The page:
Remember playing Telephone as a kid in elementary school? Sitting on the ground in your classroom, waiting for your classmate next to you to turn with a giggle and whisper a distorted and incomprehensible phrase – Was that dirty skittles or scurry mittens? You’re the end of the line, so you clear your throat nervously and cough out the garbled words to the rest of the classroom. Everyone laughs at your feeble attempt, and all you can think is, I hope I never have to play this game again.
Well, it turns out that for many of us, those days are far from gone.
Many businesses struggle with the “Telephone effect” in their messaging, branding, and communications. Directives and campaigns start out as one thing at the top of the organization and end up being something completely different in their brick-and-mortar implementation. We’re talking incorrect displays and sales, and even employees who are unaware of a store’s special that day.
So how do businesses fix this? It’s a two-part process:
First, companies need to shift the understanding behind their hierarchy to one that sees their frontline employees as a strategic resource, not simply the final cog in their operations—the last person in the Telephone game is as important as the first. Second, businesses must implement a clear, direct channel of communication to ensure that all messages being passed down through the company’s infrastructure remains intact and on-target.
Employees as Brand Ambassadors
Your company may have the most creative marketing campaign and in-store promotions, but without empowered employees representing the company, these efforts are likely to fall flat. Companies must realize that their frontline employees are their greatest resource.
A brand ambassador is an engaged employee who represents the company’s vision and mission in all that he or she does at work, including interacting with customers, posting on their social media networks, and leading their specific divisions. A brand ambassador is receptive to the message they are given while playing Telephone. To achieve a workforce of brand ambassadors, companies must work to improve employee engagement by connecting their workers to the company’s overall mission. This can be achieved by empowering, motivating, and enhancing the employee experience using digital workplace technology like WorkJam. Engaged employees want to represent the company well, so the first step to develop a workforce of brand ambassadors is to drive engagement.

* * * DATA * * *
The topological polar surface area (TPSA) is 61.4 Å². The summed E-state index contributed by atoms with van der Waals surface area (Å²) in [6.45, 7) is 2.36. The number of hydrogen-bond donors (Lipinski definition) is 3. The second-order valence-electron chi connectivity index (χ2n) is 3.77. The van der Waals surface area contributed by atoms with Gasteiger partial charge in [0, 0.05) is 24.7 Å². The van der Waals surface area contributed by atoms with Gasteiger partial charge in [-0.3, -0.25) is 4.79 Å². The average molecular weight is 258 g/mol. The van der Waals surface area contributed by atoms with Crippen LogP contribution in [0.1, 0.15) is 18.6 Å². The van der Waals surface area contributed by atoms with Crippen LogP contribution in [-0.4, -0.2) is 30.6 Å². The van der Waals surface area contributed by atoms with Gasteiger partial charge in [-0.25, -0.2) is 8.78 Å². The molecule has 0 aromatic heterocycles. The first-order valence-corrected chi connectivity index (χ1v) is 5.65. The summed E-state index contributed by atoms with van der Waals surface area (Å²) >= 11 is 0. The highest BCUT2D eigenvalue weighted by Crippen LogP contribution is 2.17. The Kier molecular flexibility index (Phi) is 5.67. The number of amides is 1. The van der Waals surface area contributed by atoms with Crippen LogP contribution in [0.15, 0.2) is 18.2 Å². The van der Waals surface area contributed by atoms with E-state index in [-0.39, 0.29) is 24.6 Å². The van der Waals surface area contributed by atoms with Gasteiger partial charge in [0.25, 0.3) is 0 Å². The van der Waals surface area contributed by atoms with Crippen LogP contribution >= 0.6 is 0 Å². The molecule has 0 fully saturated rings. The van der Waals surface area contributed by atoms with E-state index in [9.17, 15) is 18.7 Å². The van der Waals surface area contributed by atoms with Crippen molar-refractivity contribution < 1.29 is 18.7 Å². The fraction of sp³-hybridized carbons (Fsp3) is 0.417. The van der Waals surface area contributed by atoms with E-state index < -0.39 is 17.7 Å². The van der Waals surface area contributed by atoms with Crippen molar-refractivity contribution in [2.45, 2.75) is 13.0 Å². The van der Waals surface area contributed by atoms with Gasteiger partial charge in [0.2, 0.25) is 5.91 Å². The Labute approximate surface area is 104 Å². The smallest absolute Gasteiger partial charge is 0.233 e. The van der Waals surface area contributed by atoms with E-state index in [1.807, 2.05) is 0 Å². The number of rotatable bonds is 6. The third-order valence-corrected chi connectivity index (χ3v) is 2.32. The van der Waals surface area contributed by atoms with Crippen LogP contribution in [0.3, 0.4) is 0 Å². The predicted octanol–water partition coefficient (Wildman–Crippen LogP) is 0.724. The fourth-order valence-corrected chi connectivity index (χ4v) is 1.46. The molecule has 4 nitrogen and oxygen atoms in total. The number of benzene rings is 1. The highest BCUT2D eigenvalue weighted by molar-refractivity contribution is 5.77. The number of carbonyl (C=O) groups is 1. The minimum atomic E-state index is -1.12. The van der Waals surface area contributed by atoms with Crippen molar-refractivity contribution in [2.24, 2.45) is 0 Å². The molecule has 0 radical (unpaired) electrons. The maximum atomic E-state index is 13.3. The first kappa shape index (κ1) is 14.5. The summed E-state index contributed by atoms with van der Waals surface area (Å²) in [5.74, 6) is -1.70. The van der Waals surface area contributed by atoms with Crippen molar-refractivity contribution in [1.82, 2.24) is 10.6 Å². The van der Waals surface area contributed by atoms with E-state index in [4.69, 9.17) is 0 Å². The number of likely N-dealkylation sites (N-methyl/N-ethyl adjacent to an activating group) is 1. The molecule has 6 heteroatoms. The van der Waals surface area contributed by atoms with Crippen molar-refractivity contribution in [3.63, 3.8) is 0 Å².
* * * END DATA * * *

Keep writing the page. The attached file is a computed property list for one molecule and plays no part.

Direct Channel of Communication
Once you’ve empowered your employees, the next step is to ensure that executive decisions and directives are communicated to them effectively and efficiently. Often, we see campaigns that start out as great ideas in the upper echelons of the company but fail completely in their real-world execution. To avoid this, executive decision-makers need to open a clear, direct channel of communication between them and their frontline employees. WorkJam’s messaging & communication module enables this kind of communication, so everyone in the business is informed and moving toward the same goal.
Nobody wants their marketing communications to be like the final phrase in a game of Telephone. Through empowered brand ambassadors and open channels of communication, campaigns go from an unintelligible, distorted mess—bashfully repeated aloud to a group of laughing peers or dissatisfied customers—to a streamlined and consistent messaging strategy that is representative of the company’s mission and values. No. More. Telephone.
Loree Miller is the Director of Marketing at WorkJam and is responsible for developing and overseeing the implementation of the marketing strategy. As a progressive thought leader, Loree joined WorkJam after ten years with Kronos bringing expertise in Workforce Management, Employee Engagement, Industry, and Field Marketing.